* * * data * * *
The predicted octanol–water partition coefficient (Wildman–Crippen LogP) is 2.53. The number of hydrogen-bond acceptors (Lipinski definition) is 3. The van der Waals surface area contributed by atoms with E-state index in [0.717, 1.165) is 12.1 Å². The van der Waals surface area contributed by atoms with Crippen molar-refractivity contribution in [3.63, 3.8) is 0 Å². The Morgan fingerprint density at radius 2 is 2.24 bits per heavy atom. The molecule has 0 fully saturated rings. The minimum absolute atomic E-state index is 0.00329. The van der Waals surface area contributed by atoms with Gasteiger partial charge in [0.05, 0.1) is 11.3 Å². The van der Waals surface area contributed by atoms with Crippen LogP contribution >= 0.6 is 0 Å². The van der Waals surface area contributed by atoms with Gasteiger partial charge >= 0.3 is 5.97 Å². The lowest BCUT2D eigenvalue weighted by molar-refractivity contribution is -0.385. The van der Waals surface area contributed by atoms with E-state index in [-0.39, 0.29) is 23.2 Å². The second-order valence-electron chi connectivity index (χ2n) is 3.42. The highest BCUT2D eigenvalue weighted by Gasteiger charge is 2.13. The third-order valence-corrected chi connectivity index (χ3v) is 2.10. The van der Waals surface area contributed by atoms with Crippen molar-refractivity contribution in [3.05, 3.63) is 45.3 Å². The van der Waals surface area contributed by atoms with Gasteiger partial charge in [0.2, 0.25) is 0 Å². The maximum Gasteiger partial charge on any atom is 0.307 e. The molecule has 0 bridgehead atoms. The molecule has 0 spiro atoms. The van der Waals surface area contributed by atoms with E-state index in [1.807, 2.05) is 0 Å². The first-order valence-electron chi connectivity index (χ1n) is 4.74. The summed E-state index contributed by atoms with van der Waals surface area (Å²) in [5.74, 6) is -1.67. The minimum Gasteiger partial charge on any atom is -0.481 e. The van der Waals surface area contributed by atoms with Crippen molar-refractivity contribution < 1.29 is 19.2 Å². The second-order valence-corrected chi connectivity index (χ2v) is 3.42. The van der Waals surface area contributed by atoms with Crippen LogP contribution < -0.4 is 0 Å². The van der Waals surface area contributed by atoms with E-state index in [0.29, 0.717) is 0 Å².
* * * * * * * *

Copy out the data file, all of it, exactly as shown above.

The predicted octanol–water partition coefficient (Wildman–Crippen LogP) is 2.53. The number of hydrogen-bond acceptors (Lipinski definition) is 3. The van der Waals surface area contributed by atoms with E-state index in [0.717, 1.165) is 12.1 Å². The van der Waals surface area contributed by atoms with Crippen molar-refractivity contribution in [3.63, 3.8) is 0 Å². The Morgan fingerprint density at radius 2 is 2.24 bits per heavy atom. The molecule has 0 fully saturated rings. The minimum absolute atomic E-state index is 0.00329. The van der Waals surface area contributed by atoms with Gasteiger partial charge in [0.05, 0.1) is 11.3 Å². The van der Waals surface area contributed by atoms with Crippen LogP contribution >= 0.6 is 0 Å². The van der Waals surface area contributed by atoms with Gasteiger partial charge >= 0.3 is 5.97 Å². The lowest BCUT2D eigenvalue weighted by molar-refractivity contribution is -0.385. The van der Waals surface area contributed by atoms with E-state index in [-0.39, 0.29) is 23.2 Å². The second-order valence-electron chi connectivity index (χ2n) is 3.42. The highest BCUT2D eigenvalue weighted by Gasteiger charge is 2.13. The third-order valence-corrected chi connectivity index (χ3v) is 2.10. The van der Waals surface area contributed by atoms with Crippen molar-refractivity contribution in [3.05, 3.63) is 45.3 Å². The van der Waals surface area contributed by atoms with Gasteiger partial charge in [0.2, 0.25) is 0 Å². The maximum Gasteiger partial charge on any atom is 0.307 e. The molecule has 0 bridgehead atoms. The molecule has 0 spiro atoms. The van der Waals surface area contributed by atoms with E-state index in [1.807, 2.05) is 0 Å². The first-order valence-electron chi connectivity index (χ1n) is 4.74. The summed E-state index contributed by atoms with van der Waals surface area (Å²) in [5.74, 6) is -1.67. The minimum Gasteiger partial charge on any atom is -0.481 e. The van der Waals surface area contributed by atoms with Crippen molar-refractivity contribution < 1.29 is 19.2 Å². The second-order valence-corrected chi connectivity index (χ2v) is 3.42. The van der Waals surface area contributed by atoms with Crippen LogP contribution < -0.4 is 0 Å². The van der Waals surface area contributed by atoms with E-state index in [0.29, 0.717) is 0 Å².